Musical Notes Graphic

Maybe it takes more than two.

To tango, that is. The Long Beach Symphony POPS! concert, “Tango Caliente!,” at the Arena Saturday night involved the services of one conductor, four dancers, a singer, a bandonéon player, and the orchestra itself.

How can you not to enjoy a POPS! concert? The social aspect alone, especially at the tables, ensures a good time; you’re either with your friends or a congenial group of strangers. Everyone’s food looks delicious, whether catered or brought in. Those who dress for the occasion, whether tango — or Valentine’s Day-related, contribute to the air of festivity. Add to that an adult beverage or several, for those who indulge, and the success of the evening is complete.

Sometimes the energy from the stage and the quality of the music making push the concert over the top to the realm of the sublime. The best POPS! concerts take several insanely gifted individuals, put them up in front of everybody, and let them do their thing.

There was plenty of talent onstage Saturday. The soprano, Camille Zamora, has the kind of smoky, sensuous voice perfect for this music, and she sings with a ton of passion, and an equal amount of skill. The dancers, Patricia Touceda, Eva Lucero, Celina Rotundo and Hugo Patyn, were lovely to look at, smooth and assured, and much more athletic than I expected. The bandonéon player, Hector Del Curto, is a Grammy Award-winning recording artist. Rob Istad, the conductor, late of our Camerata Singers and now artistic director of Pacific Chorale, conducts with a firm beat and a nice feel for the style, and has an easy, engaging manner.

And the orchestra! We know our symphony is very, very good, but on this night they surpassed themselves. They played not only with their customary virtuosity, but with a romantic personality that embodied the spirit of the tango. There were soloists who stood out, namely Chyi-Yau Lee, who sat concertmaster in place of Roger Wilkie; Diane Alancraig, who usually plays second flute but here played principal; and Ralph Williams, clarinet, another section player promoted to principal for this concert.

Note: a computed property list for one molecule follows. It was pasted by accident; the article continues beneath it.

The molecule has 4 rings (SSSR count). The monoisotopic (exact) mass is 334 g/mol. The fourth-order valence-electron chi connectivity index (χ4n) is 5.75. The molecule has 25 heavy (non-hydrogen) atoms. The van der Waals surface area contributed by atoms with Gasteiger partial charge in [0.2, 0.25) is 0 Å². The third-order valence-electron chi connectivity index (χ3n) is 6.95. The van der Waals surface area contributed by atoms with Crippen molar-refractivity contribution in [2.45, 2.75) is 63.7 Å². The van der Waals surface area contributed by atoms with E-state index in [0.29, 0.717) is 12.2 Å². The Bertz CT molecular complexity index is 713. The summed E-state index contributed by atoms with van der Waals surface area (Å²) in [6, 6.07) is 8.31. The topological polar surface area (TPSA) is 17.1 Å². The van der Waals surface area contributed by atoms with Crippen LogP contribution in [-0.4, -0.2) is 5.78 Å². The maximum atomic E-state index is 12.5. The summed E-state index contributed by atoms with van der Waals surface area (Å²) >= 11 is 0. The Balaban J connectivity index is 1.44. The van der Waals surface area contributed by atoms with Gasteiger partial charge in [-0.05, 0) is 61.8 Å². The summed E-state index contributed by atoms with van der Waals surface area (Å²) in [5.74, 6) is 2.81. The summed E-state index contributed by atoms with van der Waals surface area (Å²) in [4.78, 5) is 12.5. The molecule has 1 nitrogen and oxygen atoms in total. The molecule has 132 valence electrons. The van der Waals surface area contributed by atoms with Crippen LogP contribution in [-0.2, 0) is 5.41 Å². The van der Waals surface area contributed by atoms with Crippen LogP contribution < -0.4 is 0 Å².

Del Curto came out at the beginning with Istad and sat front and center in the orchestra throughout. The distinctive sound of the bandonéon, added to the ensemble, created the proper atmosphere and made for some amazing orchestral colors. And the highlight of the evening, for me, was his personal, informative and funny demonstration of his unique instrument.

And yet, something seemed off. Maybe it was the overall sameness of the music; the best POPS! concerts, in addition to energy, display variety. When you do a tango concert, every number on the program is a tango. Despite the inclusion of works by the great Astor Piazzola, and the efforts of star arranger Jeff Tyzik, there were very few selections on this concert that stood out from the rest.

Of course there was a standing ovation at the end; no concert in Long Beach is complete without one these days. But the applause throughout the evening was polite rather than enthusiastic, and while the evening passed pleasantly enough, for the most part it lacked that elusive wow factor.

Like the old chief says in “Little Big Man:” sometimes the magic works, sometimes it doesn’t.

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